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78. The Battle of Charenton. (continued)
"Yes," answered Athos, "but his right place is in our ranks, with the Prince de Conti, De Beaufort, D'Elbeuf, and De Bouillon; but, sir, supposing that the conference is broken off -- are you going to try to take Charenton?"
"Such are my orders."
"Sir, since you command the cavalry ---- "
"Pardon me, I am commander-in-chief."
"So much the better. You must know all your officers -- I mean those more distinguished."
"Why, yes, very nearly."
"Will you then kindly tell me if you have in your command the Chevalier d'Artagnan, lieutenant in the musketeers?"
"No, sir, he is not with us; he left Paris more than six weeks ago and is believed to have gone on a mission to England."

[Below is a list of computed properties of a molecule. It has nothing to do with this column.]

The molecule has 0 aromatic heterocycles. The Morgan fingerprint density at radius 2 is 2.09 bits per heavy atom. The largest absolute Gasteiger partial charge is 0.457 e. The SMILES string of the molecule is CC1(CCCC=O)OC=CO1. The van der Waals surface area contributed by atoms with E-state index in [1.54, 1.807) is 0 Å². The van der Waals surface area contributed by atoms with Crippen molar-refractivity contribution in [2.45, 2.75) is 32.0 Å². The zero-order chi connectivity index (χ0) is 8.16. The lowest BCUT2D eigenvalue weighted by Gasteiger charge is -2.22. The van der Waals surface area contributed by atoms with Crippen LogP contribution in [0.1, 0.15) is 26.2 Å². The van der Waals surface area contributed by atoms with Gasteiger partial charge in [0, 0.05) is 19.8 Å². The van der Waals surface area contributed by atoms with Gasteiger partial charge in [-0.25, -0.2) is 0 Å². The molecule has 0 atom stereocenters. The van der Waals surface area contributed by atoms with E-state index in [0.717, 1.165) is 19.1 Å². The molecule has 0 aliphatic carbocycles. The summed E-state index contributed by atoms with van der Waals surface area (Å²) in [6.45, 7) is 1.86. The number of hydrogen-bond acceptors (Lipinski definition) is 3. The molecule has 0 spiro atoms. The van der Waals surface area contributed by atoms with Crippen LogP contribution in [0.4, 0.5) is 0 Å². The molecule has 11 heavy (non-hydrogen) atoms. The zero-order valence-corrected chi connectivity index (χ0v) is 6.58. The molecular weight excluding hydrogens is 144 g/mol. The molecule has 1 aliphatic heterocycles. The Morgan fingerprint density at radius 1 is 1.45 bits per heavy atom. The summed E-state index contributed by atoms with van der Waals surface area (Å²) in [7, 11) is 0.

"I knew that, but I supposed he had returned."
"No, sir; no one has seen him. I can answer positively on that point, for the musketeers belong to our forces and Monsieur de Cambon, the substitute for Monsieur d'Artagnan, still holds his place."
The two friends looked at each other.
"You see," said Athos.
"It is strange," said Aramis.
"It is absolutely certain that some misfortune has happened to them on the way."
"If we have no news of them this evening, to-morrow we must start."
Athos nodded affirmatively, then turning:
"And Monsieur de Bragelonne, a young man fifteen years of age, attached to the Prince de Conde -- has he the honor of being known to you?" diffident in allowing the sarcastic Aramis to perceive how strong were his paternal feelings.
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